limiting factor

(redirected from key factor)
Also found in: Dictionary, Financial.

limiting factor

  1. (in chemical processes) a component that limits the amount of the product that can be formed or its rate of formation, because it is present in small quantities. For example, light intensity can be a limiting factor in PHOTOSYNTHESIS.
  2. (in ecology) a factor that restricts the numbers of a population, such as food or nest sites.
Collins Dictionary of Biology, 3rd ed. © W. G. Hale, V. A. Saunders, J. P. Margham 2005
References in periodicals archive ?
Thus, we should look at the coefficients suggested by the above authors as indices for identifying a key factor (in each author's own interpretation) rather unrelated to the usual regression and correlation analyses.
Young: The key factor was that we had assembled a building committee of experts.
A key factor is having the parts on hand needed to fix the equipment.
Two key factors were the "drivers" of this upswing in economic growth.
Integration of DSPs and network processing on the same chip offers improvement in delay optimization, a key factor in achieving carrier-class voice quality.
The researchers also expand on previous calculations indicating that a key factor in male predominance is the bumblebee male's tendency to mature before the female.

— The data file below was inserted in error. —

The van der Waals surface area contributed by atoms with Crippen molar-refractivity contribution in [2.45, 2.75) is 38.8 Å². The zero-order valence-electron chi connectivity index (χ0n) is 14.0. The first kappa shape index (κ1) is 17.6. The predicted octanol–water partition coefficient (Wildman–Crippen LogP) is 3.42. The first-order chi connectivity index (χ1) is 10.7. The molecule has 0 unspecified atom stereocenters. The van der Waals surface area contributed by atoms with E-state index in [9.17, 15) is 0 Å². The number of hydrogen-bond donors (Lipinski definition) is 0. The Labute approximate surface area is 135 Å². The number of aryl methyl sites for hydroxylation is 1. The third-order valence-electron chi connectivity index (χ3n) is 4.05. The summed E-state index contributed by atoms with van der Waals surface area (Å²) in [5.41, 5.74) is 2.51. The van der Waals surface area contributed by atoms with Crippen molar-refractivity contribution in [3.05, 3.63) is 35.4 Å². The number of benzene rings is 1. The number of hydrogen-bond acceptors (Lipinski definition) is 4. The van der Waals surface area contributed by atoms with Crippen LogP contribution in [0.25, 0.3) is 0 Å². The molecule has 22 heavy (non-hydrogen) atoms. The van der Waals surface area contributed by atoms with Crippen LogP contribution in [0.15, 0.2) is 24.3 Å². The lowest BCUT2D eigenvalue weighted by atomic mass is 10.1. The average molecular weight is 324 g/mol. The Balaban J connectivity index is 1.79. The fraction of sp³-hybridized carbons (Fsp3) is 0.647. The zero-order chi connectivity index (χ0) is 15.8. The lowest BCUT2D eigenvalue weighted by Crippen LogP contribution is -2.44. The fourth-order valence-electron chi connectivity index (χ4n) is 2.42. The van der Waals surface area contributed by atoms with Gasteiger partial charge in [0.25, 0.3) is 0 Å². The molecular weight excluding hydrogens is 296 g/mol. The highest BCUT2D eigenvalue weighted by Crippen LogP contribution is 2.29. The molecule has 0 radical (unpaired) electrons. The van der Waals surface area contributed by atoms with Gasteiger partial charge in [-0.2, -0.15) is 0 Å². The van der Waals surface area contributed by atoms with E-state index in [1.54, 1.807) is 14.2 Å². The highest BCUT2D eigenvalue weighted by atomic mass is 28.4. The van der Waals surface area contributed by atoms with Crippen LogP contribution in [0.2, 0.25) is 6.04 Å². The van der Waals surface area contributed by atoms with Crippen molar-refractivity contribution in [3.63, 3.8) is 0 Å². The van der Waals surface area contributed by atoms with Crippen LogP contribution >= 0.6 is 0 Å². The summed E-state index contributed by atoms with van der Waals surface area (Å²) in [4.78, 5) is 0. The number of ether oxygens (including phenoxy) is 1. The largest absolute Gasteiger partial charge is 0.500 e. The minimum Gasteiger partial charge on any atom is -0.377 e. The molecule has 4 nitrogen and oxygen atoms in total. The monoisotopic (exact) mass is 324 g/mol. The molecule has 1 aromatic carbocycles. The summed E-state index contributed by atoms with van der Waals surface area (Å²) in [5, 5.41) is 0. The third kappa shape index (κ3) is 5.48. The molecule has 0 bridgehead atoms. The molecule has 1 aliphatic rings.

Cetra/Ruddy's capability of responding quickly, experience with construction issues as well as innovative building materials and technology was also a key factor.
A version of the D4 dopamine receptor gene, or D4DR, cited as a key factor in producing novelty-seeking behavior (SN: 1/6/96, p.
The key factor in producing a frozen droplet with a sharp point is the difference between the angle that the solid makes with the solidification front during freezing and the angle that the liquid makes with the front.
"The scalability of transaction based systems using CACHE is a key factor in our decision.
A key factor influencing dendritic growth is the convective currents of heat flowing in molten metal.
According to TWR, New Jersey is seeing a huge comeback in investment banking activity--a key factor in the greater tri-state area--as companies become less risk adverse and take advantage of current market conditions.